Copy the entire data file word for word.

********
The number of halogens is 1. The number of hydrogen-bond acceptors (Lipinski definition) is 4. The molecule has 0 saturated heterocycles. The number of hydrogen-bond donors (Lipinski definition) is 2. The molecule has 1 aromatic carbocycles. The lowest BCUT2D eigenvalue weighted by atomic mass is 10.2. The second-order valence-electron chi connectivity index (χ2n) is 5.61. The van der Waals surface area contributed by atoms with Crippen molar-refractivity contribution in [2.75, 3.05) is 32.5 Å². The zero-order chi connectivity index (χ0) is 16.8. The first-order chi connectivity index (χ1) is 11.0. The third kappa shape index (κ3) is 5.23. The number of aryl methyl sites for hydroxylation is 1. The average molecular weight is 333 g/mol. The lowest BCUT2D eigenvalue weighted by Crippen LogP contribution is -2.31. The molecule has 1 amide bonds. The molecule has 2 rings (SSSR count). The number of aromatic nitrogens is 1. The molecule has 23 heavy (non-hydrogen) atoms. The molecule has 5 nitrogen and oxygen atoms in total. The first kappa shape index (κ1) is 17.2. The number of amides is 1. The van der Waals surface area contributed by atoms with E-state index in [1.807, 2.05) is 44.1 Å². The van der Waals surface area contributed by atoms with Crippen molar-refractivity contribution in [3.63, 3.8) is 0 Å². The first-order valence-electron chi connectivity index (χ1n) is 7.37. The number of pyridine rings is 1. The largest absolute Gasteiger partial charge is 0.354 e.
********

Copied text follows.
The number of halogens is 1. The number of hydrogen-bond acceptors (Lipinski definition) is 4. The molecule has 0 saturated heterocycles. The number of hydrogen-bond donors (Lipinski definition) is 2. The molecule has 1 aromatic carbocycles. The lowest BCUT2D eigenvalue weighted by atomic mass is 10.2. The second-order valence-electron chi connectivity index (χ2n) is 5.61. The van der Waals surface area contributed by atoms with Crippen molar-refractivity contribution in [2.75, 3.05) is 32.5 Å². The zero-order chi connectivity index (χ0) is 16.8. The first-order chi connectivity index (χ1) is 11.0. The third kappa shape index (κ3) is 5.23. The number of aryl methyl sites for hydroxylation is 1. The average molecular weight is 333 g/mol. The lowest BCUT2D eigenvalue weighted by Crippen LogP contribution is -2.31. The molecule has 1 amide bonds. The molecule has 2 rings (SSSR count). The number of aromatic nitrogens is 1. The molecule has 23 heavy (non-hydrogen) atoms. The molecule has 5 nitrogen and oxygen atoms in total. The first kappa shape index (κ1) is 17.2. The number of amides is 1. The van der Waals surface area contributed by atoms with E-state index in [1.807, 2.05) is 44.1 Å². The van der Waals surface area contributed by atoms with Crippen molar-refractivity contribution in [3.63, 3.8) is 0 Å². The first-order valence-electron chi connectivity index (χ1n) is 7.37. The number of pyridine rings is 1. The largest absolute Gasteiger partial charge is 0.354 e.